Ratcheting Up Your Web-Browsing Privacy

I’ve never taken that much notice of my privacy, or lack of, as I’ve been surfing theWeb. However, after recent, obviously targeted advertising directed at me, where the adsblatantly reflected some product research I had just performed, I decided to investigate.

Innocuous focused advertising, which can be informative, can simply feel like aviolation. Other intrusions can be downright dangerous, though, and can include passwordlifting, and other unscrupulous sniffing around.

Here’s a rundown of how to initiate a Web-based privacy cleanup, along with some of the tools available and the potential downsides.

Step 1: Tell websites you don’t want to be tracked.

Open your Web browser’s privacy settings and make changes to the cookies settings.Cookies are small text files that allow websites to recognize the device.

In Firefox, check “Tell websites I do not want to be tracked.” In Chrome, check “Block third-party cookies and site data.”

Look for written cookie policies on the website itself to get a picture of what thesite is learning. Cookies termed “Behaviorally Targeted” are the ones that serve youadvertisements. Telling websites you don’t want to be tracked can stop this datacollection.

Remove cookies from websites that have already sent to you in the same privacy dialog.

Downside: Websites use cookies to deliver a quality user experience. Disabling cookies,while improving your privacy, will impact your surfing. For example, you will need toenter your User ID more often.

Step 2: Manage your profile on common Web properties.

Browse to properties like Facebook and Google and look for privacy settings that allowyou to restrict their activities.

Facebook lets you block apps and manage settings for ads, apps, games and websites.Look for the “Privacy Settings” within the “Home” dropdown.

Google has a dashboard that lets you revoke access for websites that can access youraccount, among other things.

Managing your profiles will let you restrict superfluous access to your Internet use.

Downside: Searching for the privacy settings is laborious and time consuming.

Step 3: Become Anonymous.

Virtual Private Networks

Your unique IP address can be used to associate your machine with your browsing.

Sign up to a Virtual Private Network (VPN) service that encrypts your Web traffic andchanges your IP address. I recently wrote about VPNs in an article about staying safe and secure while using public WiFi.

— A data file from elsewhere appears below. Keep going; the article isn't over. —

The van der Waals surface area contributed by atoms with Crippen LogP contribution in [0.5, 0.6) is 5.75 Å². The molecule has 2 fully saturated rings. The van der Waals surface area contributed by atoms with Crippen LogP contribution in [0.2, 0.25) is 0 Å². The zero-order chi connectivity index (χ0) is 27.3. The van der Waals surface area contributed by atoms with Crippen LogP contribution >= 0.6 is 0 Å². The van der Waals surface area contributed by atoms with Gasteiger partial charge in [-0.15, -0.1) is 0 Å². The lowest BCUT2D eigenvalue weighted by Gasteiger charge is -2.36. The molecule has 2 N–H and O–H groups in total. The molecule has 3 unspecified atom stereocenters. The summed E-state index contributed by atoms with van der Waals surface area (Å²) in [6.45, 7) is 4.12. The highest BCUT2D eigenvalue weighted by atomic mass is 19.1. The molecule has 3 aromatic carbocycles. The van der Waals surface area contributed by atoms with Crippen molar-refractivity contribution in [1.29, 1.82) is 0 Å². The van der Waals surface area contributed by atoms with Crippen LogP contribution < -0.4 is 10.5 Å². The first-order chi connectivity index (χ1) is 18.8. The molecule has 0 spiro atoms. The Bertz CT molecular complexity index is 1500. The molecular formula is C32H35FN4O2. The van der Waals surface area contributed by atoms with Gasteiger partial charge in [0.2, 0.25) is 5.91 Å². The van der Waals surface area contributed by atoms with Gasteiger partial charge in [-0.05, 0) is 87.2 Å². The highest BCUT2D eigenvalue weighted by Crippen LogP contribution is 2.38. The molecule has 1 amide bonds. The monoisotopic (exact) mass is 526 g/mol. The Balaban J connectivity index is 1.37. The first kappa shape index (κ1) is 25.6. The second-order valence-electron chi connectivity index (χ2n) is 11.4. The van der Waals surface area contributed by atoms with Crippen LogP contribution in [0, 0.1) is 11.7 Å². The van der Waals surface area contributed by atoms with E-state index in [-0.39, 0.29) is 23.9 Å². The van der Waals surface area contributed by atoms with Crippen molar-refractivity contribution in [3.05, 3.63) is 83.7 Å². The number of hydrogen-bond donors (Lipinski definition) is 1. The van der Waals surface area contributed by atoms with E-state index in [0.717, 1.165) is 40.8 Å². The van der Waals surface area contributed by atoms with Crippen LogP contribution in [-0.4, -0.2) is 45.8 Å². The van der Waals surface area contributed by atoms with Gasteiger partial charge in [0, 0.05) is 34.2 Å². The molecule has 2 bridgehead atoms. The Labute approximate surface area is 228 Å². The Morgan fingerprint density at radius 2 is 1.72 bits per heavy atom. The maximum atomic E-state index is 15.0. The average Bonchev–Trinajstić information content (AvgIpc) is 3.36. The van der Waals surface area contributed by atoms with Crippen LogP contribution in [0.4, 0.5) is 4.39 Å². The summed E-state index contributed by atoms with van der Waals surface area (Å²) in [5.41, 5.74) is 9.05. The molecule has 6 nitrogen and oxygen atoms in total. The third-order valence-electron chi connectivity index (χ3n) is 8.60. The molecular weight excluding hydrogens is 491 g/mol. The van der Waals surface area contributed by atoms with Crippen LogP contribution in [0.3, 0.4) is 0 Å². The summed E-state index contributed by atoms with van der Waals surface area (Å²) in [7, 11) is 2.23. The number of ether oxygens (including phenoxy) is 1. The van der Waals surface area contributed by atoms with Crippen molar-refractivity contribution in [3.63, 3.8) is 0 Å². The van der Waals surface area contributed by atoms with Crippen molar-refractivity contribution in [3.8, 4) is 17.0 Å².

VPNs — like services Private WiFi and Anonymizer — create a tunnel through the Internetand encrypt everything in the tunnel. This allows you to browse the Web anonymously,because it not only encrypts your traffic, but also allows you to enter the Internet withan anonymous IP address unrelated to your actual IP address.

Downside: VPNs cost money — up to $10 a month. They also require setup.

Public Proxies

Use a free proxy. Public proxy servers are an alternative to VPNs. With a free publicproxy, you browse to its Web page and enter the URL of the website you want to visit.The proxy acts as an agent, hides your IP address, and makes the request on your behalf.Thus your browsing is anonymous.

Downside: Public proxies are cumbersome to work with because you have two browsingsteps for each Web page you want to visit — the proxy and then the website itself. Therecan also be bandwidth issues. Data isn’t encrypted like in a VPN.

Both proxies and VPNs involve a certain amount of trust — the operator could access yoursurfing history if logs were retained.

Want to Ask a Tech Question?

Is there a piece of tech you’d like to know how to operate properly? Is there a gadget that’s got you confounded? Please send your tech questions to me at patrick[dot]nelson[at]newsroom[dot]ectnews[dot]com, and I’ll try to answer as many as possible in this column.

And use the Talkback feature below to add your comments!

Patrick Nelson has been a professional writer since 1992. He was editor and publisher of the music industry trade publication Producer Report and has written for a number of technology blogs. Nelson studied design at Hornsey Art School and wrote the cult-classic novel Sprawlism. His introduction to technology was as a nomadic talent scout in the eighties, where regular scrabbling around under hotel room beds was necessary to connect modems with alligator clips to hotel telephone wiring to get a fax out. He tasted down and dirty technology, and never looked back.

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